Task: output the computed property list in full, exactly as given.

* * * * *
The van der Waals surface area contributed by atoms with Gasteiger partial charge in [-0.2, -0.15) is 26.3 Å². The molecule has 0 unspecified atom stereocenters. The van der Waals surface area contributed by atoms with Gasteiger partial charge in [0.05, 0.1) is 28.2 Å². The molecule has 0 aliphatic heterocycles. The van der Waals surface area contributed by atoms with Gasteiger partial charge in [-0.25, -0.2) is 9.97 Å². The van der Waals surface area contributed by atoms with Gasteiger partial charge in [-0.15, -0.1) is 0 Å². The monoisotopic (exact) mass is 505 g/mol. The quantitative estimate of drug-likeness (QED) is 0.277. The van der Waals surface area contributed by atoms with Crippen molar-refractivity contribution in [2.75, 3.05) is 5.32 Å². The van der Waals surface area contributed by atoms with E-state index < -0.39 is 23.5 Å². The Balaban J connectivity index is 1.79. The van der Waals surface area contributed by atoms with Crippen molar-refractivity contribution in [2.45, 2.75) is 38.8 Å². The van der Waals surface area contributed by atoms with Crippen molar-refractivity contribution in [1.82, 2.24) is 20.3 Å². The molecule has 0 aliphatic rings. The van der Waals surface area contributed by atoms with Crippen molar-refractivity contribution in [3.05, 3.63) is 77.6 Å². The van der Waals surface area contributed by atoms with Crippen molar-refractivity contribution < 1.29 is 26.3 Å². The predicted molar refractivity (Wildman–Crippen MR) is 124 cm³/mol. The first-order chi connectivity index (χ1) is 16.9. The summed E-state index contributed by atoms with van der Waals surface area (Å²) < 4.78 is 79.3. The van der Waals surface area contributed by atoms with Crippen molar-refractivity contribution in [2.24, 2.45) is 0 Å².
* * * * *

The van der Waals surface area contributed by atoms with Gasteiger partial charge in [-0.2, -0.15) is 26.3 Å². The molecule has 0 unspecified atom stereocenters. The van der Waals surface area contributed by atoms with Gasteiger partial charge in [0.05, 0.1) is 28.2 Å². The molecule has 0 aliphatic heterocycles. The van der Waals surface area contributed by atoms with Gasteiger partial charge in [-0.25, -0.2) is 9.97 Å². The van der Waals surface area contributed by atoms with Gasteiger partial charge in [-0.15, -0.1) is 0 Å². The monoisotopic (exact) mass is 505 g/mol. The quantitative estimate of drug-likeness (QED) is 0.277. The van der Waals surface area contributed by atoms with Crippen molar-refractivity contribution in [2.75, 3.05) is 5.32 Å². The van der Waals surface area contributed by atoms with E-state index < -0.39 is 23.5 Å². The Balaban J connectivity index is 1.79. The van der Waals surface area contributed by atoms with Crippen molar-refractivity contribution in [2.45, 2.75) is 38.8 Å². The van der Waals surface area contributed by atoms with Crippen molar-refractivity contribution in [1.82, 2.24) is 20.3 Å². The molecule has 0 aliphatic rings. The van der Waals surface area contributed by atoms with Crippen molar-refractivity contribution in [3.05, 3.63) is 77.6 Å². The van der Waals surface area contributed by atoms with Crippen molar-refractivity contribution < 1.29 is 26.3 Å². The predicted molar refractivity (Wildman–Crippen MR) is 124 cm³/mol. The first-order chi connectivity index (χ1) is 16.9. The summed E-state index contributed by atoms with van der Waals surface area (Å²) < 4.78 is 79.3. The van der Waals surface area contributed by atoms with Crippen molar-refractivity contribution in [2.24, 2.45) is 0 Å².